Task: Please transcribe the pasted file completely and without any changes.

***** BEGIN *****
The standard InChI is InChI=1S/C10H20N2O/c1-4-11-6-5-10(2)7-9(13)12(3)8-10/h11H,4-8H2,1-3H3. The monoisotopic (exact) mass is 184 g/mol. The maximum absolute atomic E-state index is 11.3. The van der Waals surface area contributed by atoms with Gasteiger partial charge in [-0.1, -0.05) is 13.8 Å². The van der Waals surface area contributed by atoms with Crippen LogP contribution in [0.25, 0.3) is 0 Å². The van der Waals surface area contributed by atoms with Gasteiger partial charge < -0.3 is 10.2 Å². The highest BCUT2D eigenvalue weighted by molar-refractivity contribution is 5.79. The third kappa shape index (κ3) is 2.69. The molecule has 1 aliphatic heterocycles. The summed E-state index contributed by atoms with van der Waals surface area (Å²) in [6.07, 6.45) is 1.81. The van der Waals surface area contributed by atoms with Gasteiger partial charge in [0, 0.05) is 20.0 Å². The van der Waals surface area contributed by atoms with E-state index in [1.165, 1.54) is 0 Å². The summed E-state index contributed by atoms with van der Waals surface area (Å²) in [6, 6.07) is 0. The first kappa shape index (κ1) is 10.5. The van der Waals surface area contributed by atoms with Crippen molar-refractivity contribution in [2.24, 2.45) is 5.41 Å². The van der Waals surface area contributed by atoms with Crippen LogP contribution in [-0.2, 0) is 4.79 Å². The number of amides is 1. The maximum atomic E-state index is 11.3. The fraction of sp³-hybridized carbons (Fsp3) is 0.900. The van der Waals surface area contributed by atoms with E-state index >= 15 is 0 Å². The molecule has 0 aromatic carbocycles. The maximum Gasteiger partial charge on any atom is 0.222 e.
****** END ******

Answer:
The standard InChI is InChI=1S/C10H20N2O/c1-4-11-6-5-10(2)7-9(13)12(3)8-10/h11H,4-8H2,1-3H3. The monoisotopic (exact) mass is 184 g/mol. The maximum absolute atomic E-state index is 11.3. The van der Waals surface area contributed by atoms with Gasteiger partial charge in [-0.1, -0.05) is 13.8 Å². The van der Waals surface area contributed by atoms with Crippen LogP contribution in [0.25, 0.3) is 0 Å². The van der Waals surface area contributed by atoms with Gasteiger partial charge < -0.3 is 10.2 Å². The highest BCUT2D eigenvalue weighted by molar-refractivity contribution is 5.79. The third kappa shape index (κ3) is 2.69. The molecule has 1 aliphatic heterocycles. The summed E-state index contributed by atoms with van der Waals surface area (Å²) in [6.07, 6.45) is 1.81. The van der Waals surface area contributed by atoms with Gasteiger partial charge in [0, 0.05) is 20.0 Å². The van der Waals surface area contributed by atoms with E-state index in [1.165, 1.54) is 0 Å². The summed E-state index contributed by atoms with van der Waals surface area (Å²) in [6, 6.07) is 0. The first kappa shape index (κ1) is 10.5. The van der Waals surface area contributed by atoms with Crippen molar-refractivity contribution in [2.24, 2.45) is 5.41 Å². The van der Waals surface area contributed by atoms with Crippen LogP contribution in [-0.2, 0) is 4.79 Å². The number of amides is 1. The maximum atomic E-state index is 11.3. The fraction of sp³-hybridized carbons (Fsp3) is 0.900. The van der Waals surface area contributed by atoms with E-state index >= 15 is 0 Å². The molecule has 0 aromatic carbocycles. The maximum Gasteiger partial charge on any atom is 0.222 e.